provides "tracelb" (stands for traceroute load balance). provides "tracelb" (stands for traceroute load balance).
The Type-P of packets used could be ICMP (as in the original The Type-P of packets used could be ICMP (as in the original
traceroute), UDP or TCP. The later are used when a particular traceroute), UDP or TCP. The later are used when a particular
characteristic needs to be to verified, such as filtering or traffic characteristic needs to be to verified, such as filtering or traffic
shaping on specific ports (i.e., services). [SCAMPER] supports IPv6 shaping on specific ports (i.e., services). [SCAMPER] supports IPv6
traceroute measurements, keeping the FlowLable constant in all traceroute measurements, keeping the FlowLable constant in all
packets. packets.
The advanced route assessment methods used in Paris-traceroute [PT] The advanced route assessment methods used in Paris-traceroute [PT]
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assessment to each Hop on the path between the Observation Point and assessment to each Hop on the path between the Observation Point and
the Destination for the flow of interest may discover high or the Destination for the flow of interest may discover high or
variable delay on a specific link and Hop combination. variable delay on a specific link and Hop combination.
The determination of a Routing Class C which includes the flow of The determination of a Routing Class C which includes the flow of
interest is as described in the section above, aided by computation interest is as described in the section above, aided by computation
of the relevant hash function output as the target. of the relevant hash function output as the target.
@@@@ Comments on this new material are very welcome! @@@@ Comments on this new material are very welcome!
@@@@ This is a topic for investigation at the Hackfest-103
Measurements and Standards table.
4.2. Hybrid Methodologies 4.2. Hybrid Methodologies
The Hybrid Type I methods provide an alternative method for Route The Hybrid Type I methods provide an alternative method for Route
Member assessment. As mentioned in the Scope section, Member assessment. As mentioned in the Scope section,
[I-D.ietf-ippm-ioam-data] provides a possible set of data fields that [I-D.ietf-ippm-ioam-data] provides a possible set of data fields that
would support route identification. would support route identification.
In general, nodes in the measured domain would be equipped with In general, nodes in the measured domain would be equipped with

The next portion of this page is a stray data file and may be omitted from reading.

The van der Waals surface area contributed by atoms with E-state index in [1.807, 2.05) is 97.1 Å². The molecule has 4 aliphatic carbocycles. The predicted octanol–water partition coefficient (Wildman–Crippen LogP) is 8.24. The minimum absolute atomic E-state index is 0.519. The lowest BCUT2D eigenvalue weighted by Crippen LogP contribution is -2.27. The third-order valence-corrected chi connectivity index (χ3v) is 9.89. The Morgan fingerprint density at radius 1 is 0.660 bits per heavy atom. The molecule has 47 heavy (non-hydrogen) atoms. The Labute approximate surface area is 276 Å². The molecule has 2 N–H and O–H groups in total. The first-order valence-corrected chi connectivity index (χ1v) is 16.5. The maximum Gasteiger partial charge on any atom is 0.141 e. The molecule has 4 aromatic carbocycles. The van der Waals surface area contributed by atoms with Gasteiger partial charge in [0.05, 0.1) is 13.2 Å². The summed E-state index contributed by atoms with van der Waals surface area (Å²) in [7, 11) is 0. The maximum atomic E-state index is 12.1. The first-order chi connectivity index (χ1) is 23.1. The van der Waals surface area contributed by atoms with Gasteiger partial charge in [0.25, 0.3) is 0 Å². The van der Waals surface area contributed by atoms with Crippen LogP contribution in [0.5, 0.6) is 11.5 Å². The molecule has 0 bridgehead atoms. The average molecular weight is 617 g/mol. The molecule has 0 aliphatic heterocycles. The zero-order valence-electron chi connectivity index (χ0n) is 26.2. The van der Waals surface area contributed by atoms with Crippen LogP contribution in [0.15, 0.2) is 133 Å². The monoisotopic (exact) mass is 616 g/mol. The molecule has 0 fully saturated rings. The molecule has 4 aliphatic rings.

specific abilities: specific abilities:
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In addition to node identity, nodes may also identify the ingress and In addition to node identity, nodes may also identify the ingress and
egress interfaces utilized by the tracing packet, the time of day egress interfaces utilized by the tracing packet, the time of day
when the packet was processed, and other generic data (as described when the packet was processed, and other generic data (as described
in section 4 of [I-D.ietf-ippm-ioam-data]). in section 4 of [I-D.ietf-ippm-ioam-data]).
4.3. Combining Different Methods 4.3. Combining Different Methods
In principle, there are advantages if the entity conducting Route In principle, there are advantages if the entity conducting Route
measurements can utilize both forms of advanced methods (active and measurements can utilize both forms of advanced methods (active and
hybrid), and combine the results. For example, if there are hosts hybrid), and combine the results. For example, if there are Nodes
involved in the path that qualify as Cooperating Hosts, but not as involved in the path that qualify as Cooperating Nodes, but not as
Discoverable Hosts, then a more complete view of hops on the path is Discoverable Nodes, then a more complete view of hops on the path is
possible when a hybrid method (or interrogation protocol) is applied possible when a hybrid method (or interrogation protocol) is applied
and the results are combined with the active method results collected and the results are combined with the active method results collected